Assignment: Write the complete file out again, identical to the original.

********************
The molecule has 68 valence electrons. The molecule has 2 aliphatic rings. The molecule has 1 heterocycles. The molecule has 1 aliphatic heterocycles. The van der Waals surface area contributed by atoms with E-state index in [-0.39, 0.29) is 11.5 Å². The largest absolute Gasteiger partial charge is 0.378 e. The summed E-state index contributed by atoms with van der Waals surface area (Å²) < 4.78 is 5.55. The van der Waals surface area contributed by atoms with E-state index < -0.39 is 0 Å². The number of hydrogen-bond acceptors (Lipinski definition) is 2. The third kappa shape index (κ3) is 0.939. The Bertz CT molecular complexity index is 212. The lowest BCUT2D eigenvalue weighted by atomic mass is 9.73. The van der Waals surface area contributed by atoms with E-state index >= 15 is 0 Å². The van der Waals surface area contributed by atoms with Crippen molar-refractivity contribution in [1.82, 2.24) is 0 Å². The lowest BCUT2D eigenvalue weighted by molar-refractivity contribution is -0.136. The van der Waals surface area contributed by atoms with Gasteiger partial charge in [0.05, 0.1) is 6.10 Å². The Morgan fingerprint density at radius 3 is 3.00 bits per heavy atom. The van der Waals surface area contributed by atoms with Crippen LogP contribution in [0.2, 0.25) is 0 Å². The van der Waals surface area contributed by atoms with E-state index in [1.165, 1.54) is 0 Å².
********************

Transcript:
The molecule has 68 valence electrons. The molecule has 2 aliphatic rings. The molecule has 1 heterocycles. The molecule has 1 aliphatic heterocycles. The van der Waals surface area contributed by atoms with E-state index in [-0.39, 0.29) is 11.5 Å². The largest absolute Gasteiger partial charge is 0.378 e. The summed E-state index contributed by atoms with van der Waals surface area (Å²) < 4.78 is 5.55. The van der Waals surface area contributed by atoms with E-state index < -0.39 is 0 Å². The number of hydrogen-bond acceptors (Lipinski definition) is 2. The third kappa shape index (κ3) is 0.939. The Bertz CT molecular complexity index is 212. The lowest BCUT2D eigenvalue weighted by atomic mass is 9.73. The van der Waals surface area contributed by atoms with E-state index >= 15 is 0 Å². The van der Waals surface area contributed by atoms with Crippen molar-refractivity contribution in [1.82, 2.24) is 0 Å². The lowest BCUT2D eigenvalue weighted by molar-refractivity contribution is -0.136. The van der Waals surface area contributed by atoms with Gasteiger partial charge in [0.05, 0.1) is 6.10 Å². The Morgan fingerprint density at radius 3 is 3.00 bits per heavy atom. The van der Waals surface area contributed by atoms with Crippen LogP contribution in [0.2, 0.25) is 0 Å². The van der Waals surface area contributed by atoms with E-state index in [1.165, 1.54) is 0 Å².